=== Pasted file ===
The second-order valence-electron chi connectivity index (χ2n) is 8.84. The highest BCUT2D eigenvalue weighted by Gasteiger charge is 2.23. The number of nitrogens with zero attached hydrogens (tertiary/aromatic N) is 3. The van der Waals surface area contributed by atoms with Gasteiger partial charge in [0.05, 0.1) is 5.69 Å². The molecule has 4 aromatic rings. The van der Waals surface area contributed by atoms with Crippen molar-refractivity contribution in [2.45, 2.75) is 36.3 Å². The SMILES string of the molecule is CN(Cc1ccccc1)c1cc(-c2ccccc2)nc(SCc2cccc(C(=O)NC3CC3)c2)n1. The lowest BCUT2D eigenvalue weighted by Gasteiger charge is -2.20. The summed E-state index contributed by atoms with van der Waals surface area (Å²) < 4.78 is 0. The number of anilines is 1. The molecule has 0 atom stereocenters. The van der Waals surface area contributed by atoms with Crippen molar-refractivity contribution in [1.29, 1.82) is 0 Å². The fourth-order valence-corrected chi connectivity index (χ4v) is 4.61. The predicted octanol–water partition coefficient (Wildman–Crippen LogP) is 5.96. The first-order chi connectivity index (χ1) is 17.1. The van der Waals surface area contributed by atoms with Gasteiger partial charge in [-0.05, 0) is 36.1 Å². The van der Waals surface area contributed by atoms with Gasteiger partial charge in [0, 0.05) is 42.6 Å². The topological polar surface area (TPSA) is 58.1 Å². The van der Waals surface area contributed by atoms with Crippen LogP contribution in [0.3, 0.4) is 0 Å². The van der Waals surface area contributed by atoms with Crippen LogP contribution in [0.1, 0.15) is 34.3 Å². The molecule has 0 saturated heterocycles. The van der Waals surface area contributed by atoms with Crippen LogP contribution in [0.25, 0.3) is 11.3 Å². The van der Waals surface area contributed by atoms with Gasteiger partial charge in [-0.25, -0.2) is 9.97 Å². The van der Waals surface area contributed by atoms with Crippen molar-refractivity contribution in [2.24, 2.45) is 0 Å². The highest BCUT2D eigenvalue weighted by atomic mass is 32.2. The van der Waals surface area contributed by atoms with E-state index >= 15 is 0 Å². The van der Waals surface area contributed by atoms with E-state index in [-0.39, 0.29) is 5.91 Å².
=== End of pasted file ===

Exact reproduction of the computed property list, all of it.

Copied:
The second-order valence-electron chi connectivity index (χ2n) is 8.84. The highest BCUT2D eigenvalue weighted by Gasteiger charge is 2.23. The number of nitrogens with zero attached hydrogens (tertiary/aromatic N) is 3. The van der Waals surface area contributed by atoms with Gasteiger partial charge in [0.05, 0.1) is 5.69 Å². The molecule has 4 aromatic rings. The van der Waals surface area contributed by atoms with Crippen molar-refractivity contribution in [2.45, 2.75) is 36.3 Å². The SMILES string of the molecule is CN(Cc1ccccc1)c1cc(-c2ccccc2)nc(SCc2cccc(C(=O)NC3CC3)c2)n1. The lowest BCUT2D eigenvalue weighted by Gasteiger charge is -2.20. The summed E-state index contributed by atoms with van der Waals surface area (Å²) < 4.78 is 0. The number of anilines is 1. The molecule has 0 atom stereocenters. The van der Waals surface area contributed by atoms with Crippen molar-refractivity contribution in [1.29, 1.82) is 0 Å². The fourth-order valence-corrected chi connectivity index (χ4v) is 4.61. The predicted octanol–water partition coefficient (Wildman–Crippen LogP) is 5.96. The first-order chi connectivity index (χ1) is 17.1. The van der Waals surface area contributed by atoms with Gasteiger partial charge in [-0.05, 0) is 36.1 Å². The van der Waals surface area contributed by atoms with Gasteiger partial charge in [0, 0.05) is 42.6 Å². The topological polar surface area (TPSA) is 58.1 Å². The van der Waals surface area contributed by atoms with Crippen LogP contribution in [0.3, 0.4) is 0 Å². The van der Waals surface area contributed by atoms with Crippen LogP contribution in [0.1, 0.15) is 34.3 Å². The molecule has 0 saturated heterocycles. The van der Waals surface area contributed by atoms with Crippen LogP contribution in [0.25, 0.3) is 11.3 Å². The van der Waals surface area contributed by atoms with Gasteiger partial charge in [-0.25, -0.2) is 9.97 Å². The van der Waals surface area contributed by atoms with Crippen molar-refractivity contribution in [2.24, 2.45) is 0 Å². The highest BCUT2D eigenvalue weighted by atomic mass is 32.2. The van der Waals surface area contributed by atoms with E-state index >= 15 is 0 Å². The van der Waals surface area contributed by atoms with E-state index in [-0.39, 0.29) is 5.91 Å².